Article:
Wednesday, August 17, 2011


There really isn’t a collection of superlatives that you could string together that would do justice to Capt. David Hortman, a beacon of all our hopes for the future taken from us last Monday in a training accident at Ft. Benning.
He represented the best of us, distilled and concentrated in the body of a young man endowed with immense ability and yet tempered by a disarming humility. I knew him, and my life is the richer for it.
His life was set so firmly on a trajectory of increasing achievement, and all who knew him lived with the certainty that here was a young man who would change the world.
That he most certainly did in the 30 years he lived among us.
But for those of us who remain and are now contemplating a future where we can’t see that greatness grow ever greater, where we can’t talk to him or hear him laugh or see that dazzling smile – we are left with the unanswerable question: why?
I am certain that David would be uncomfortable with the praises others and I are paying to him and his memory. But even more than this, I am certain he would point all of us to the God in whom he had an unassailable faith. He would remind us that God has a plan for every life and that every moment of every life is a gift.
I don’t know why God decided that David and fellow pilot Stephen Redd had done with their missions here, but I am sure they were greeted with the words, “Well done, my good and faithful servant.”
In circumstances like this where such promising lives are cut off seemingly prematurely, I can only think that sometimes God is so pleased with the service of such men that He calls them to his side all the sooner.
With the loss of such men as these, who can argue that our community, our state, our nation does not pay a heavy price to safeguard our freedom? There is no distinction between losing such as these in combat versus losing them during training. Such men are our heroes whether they fall to a rocket on a hillside in Afghanistan or are claimed by mishap amid the pines and scrub of south Georgia.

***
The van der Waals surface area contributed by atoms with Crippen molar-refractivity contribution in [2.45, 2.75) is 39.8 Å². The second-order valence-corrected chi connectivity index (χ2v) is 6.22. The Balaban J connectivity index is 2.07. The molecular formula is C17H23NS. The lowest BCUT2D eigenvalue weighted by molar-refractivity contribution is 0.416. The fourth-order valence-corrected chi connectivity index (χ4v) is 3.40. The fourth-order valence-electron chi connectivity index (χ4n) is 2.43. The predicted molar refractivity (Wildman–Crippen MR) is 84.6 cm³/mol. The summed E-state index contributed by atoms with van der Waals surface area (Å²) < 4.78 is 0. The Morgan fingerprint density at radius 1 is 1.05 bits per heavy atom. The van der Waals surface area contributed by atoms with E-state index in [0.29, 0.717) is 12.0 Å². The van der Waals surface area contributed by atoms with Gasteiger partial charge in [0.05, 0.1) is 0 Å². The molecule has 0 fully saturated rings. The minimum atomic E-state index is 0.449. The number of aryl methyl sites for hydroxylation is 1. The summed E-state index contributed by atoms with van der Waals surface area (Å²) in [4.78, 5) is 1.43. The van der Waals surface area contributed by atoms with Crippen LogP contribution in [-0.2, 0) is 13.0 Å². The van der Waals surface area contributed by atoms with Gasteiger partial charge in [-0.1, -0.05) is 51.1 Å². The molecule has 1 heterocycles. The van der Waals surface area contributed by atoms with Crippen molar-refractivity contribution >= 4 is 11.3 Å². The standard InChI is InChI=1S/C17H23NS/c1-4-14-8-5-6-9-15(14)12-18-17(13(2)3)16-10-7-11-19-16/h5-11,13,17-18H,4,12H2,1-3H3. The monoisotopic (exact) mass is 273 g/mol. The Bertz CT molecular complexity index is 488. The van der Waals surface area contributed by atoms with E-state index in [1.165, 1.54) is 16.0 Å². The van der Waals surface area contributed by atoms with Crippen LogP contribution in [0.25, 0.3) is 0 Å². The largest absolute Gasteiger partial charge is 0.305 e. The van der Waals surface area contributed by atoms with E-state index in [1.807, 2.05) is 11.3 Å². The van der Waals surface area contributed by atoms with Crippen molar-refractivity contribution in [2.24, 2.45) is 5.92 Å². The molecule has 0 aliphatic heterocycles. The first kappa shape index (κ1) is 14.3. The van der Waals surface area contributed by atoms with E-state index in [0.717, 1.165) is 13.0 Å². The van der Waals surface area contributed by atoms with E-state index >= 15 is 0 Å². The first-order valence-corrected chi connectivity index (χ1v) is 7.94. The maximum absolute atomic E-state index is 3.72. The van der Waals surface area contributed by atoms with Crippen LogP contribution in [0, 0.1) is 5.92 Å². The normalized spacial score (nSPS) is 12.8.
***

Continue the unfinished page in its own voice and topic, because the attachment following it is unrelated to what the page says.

David Hortman remains a leader, and the most fitting tribute we can pay to his memory is to try to live by the same principles of compassion, faith and selfless service that made him such a beacon of promise and achievement. He shows us what is possible if we live up to our highest natures.
I realize that my words offer cold comfort to David’s family and to the people of this community this marvelous young man touched. In closing I offer the words of John Donne from 400 years ago as he lay in his sickbed contemplating the meaning of a tolling bell. He expresses so eloquently how we all should feel at the tolling of the bells for David’s passing.
All mankind is of one author and is one volume. When one man dies, one chapter is not torn out of the book but translated into a better language, and every chapter must be so translated. God employs several translators; some pieces are translated by age, some by sickness, some by war, some by justice, but God’s hand is in every translation; and his hand shall bind up all our scattered leaves again, for that library where every book shall lie open to one another…”

Jay King can be reached at (864)237-4154 and at

1st. Lt. David Hortman in March 2006 shortly after he completed Ranger training at Ft. Benning.

(written by my friend Jay King)


  1. Such beautiful words. . . so, so sad, but happy in that he has gone to be with God.

  2. Oh dear Kelli, I am so touched by this writing! Hearts are broken while being so proud! These young men and women sacrifice so much for our FREEDOM and I am thankful to all serving, who have served and those who are training to serve! God keep this young Man's memory alive for all the world to see his greatness! BIG HUGS to you and this family!

  3. Surely God himself put his fingers to the keyboard as this was written.

    I am overwhelmed. I read it, and then I sat and stared at that handsome young face and cried. I finally did all that I can do and prayed again for his precious family.

    And once again, I have the full understanding of Paul's passage, "...and may the peace of God, which passes all understanding, guard your hearts and minds in Christ Jesus."